Arnold Ganser, MD; Oliver G. Ottmann, MD; Heinrich Erdmann, MD; Gregor Schulz, MD; Dieter Hoelzer, MD, PhD
Study Objective: To define the clinical and hematologic effects of recombinant human granulocyte-macrophage colony-stimulating factor (rhGM-CSF) on patients with chronic severe neutropenia.
Design: Open-label, phase II study of rhGM-CSF.
Setting: Inpatient hematology and surgery clinic at a university medical center.
Patients: Four consecutive patients with chronic severe neutropenia, which in two cases was complicated by severe infection, in one case by perianal fistula, and in one case by complete rectal prolapse. Two patients had chronic idiopathic neutropenia; one patient had congenital neutropenia (myelokathexis); and one patient had autoimmune neutropenia.
Interventions: The rhGM-CSF was given intravenously or subcutaneously at starting dosages of 150 to 1000 μg/m2 body surface area · d for 12 to 14 consecutive days. Two patients received a second course of daily rhGM-CSF treatment after a nontreatment interval of 14 to 20 days.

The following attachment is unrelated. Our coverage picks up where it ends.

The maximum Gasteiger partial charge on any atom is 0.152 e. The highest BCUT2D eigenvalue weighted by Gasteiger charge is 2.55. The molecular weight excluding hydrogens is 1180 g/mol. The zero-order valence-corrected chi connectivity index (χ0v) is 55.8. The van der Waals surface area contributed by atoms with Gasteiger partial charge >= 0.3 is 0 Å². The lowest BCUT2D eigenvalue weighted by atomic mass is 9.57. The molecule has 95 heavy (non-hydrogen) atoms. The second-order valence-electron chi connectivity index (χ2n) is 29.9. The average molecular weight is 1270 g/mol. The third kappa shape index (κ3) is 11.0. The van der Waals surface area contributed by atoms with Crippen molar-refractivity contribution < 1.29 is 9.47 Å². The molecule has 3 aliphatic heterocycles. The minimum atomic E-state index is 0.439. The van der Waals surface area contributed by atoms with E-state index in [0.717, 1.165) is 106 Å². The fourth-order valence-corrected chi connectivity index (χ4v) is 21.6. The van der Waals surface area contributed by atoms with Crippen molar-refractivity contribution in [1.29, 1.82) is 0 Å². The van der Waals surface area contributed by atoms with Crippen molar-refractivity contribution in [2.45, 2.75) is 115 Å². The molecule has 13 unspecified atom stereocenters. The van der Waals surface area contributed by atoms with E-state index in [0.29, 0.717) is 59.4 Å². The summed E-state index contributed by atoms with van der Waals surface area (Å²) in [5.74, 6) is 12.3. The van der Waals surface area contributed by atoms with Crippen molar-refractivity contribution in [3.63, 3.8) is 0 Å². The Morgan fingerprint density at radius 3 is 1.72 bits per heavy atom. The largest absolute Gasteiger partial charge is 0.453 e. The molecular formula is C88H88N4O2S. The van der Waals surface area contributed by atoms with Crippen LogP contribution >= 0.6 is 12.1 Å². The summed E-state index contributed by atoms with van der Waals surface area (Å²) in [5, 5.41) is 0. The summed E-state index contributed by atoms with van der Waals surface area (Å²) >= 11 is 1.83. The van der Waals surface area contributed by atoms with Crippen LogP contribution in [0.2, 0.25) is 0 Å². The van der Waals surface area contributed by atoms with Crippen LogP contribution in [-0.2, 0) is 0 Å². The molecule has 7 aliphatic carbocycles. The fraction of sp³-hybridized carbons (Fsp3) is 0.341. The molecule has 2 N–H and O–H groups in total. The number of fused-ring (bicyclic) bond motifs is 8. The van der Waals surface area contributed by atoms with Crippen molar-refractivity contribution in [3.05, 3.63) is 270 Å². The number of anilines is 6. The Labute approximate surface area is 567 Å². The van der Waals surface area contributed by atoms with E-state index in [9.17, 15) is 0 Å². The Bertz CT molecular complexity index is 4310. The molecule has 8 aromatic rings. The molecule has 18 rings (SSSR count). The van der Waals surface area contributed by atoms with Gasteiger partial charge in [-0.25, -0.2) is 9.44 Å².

Measurements and Main Results: In all four patients, the absolute neutrophil counts increased from less than 0.25 X 109/L to 3.2 to 19.2 X 109/L within 2 weeks of beginning rhGM-CSF therapy. Two patients had life-threatening infections that resolved during therapy. The two other patients had major ano-rectal surgery during rhGM-CSF treatment and had no postoperative infections.
Conclusions: In patients with chronic neutropenia, rhGM-CSF may increase neutrophil counts. This therapy may be a useful adjunct to antibiotic therapy for patients with infection and perioperatively for patients having anorectal surgery.
Ganser A, Ottmann OG, Erdmann H, et al. The Effect of Recombinant Human Granulocyte-Macrophage Colony-Stimulating Factor on Neutropenia and Related Morbidity in Chronic Severe Neutropenia. Ann Intern Med. 1989;111:887–892. doi: https://doi.org/10.7326/0003-4819-111-11-887
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Published: Ann Intern Med. 1989;111(11):887-892.
Hematology/Oncology, Hospital Medicine, Infectious Disease.
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Print ISSN: 0003-4819 | Online ISSN: 1539-3704
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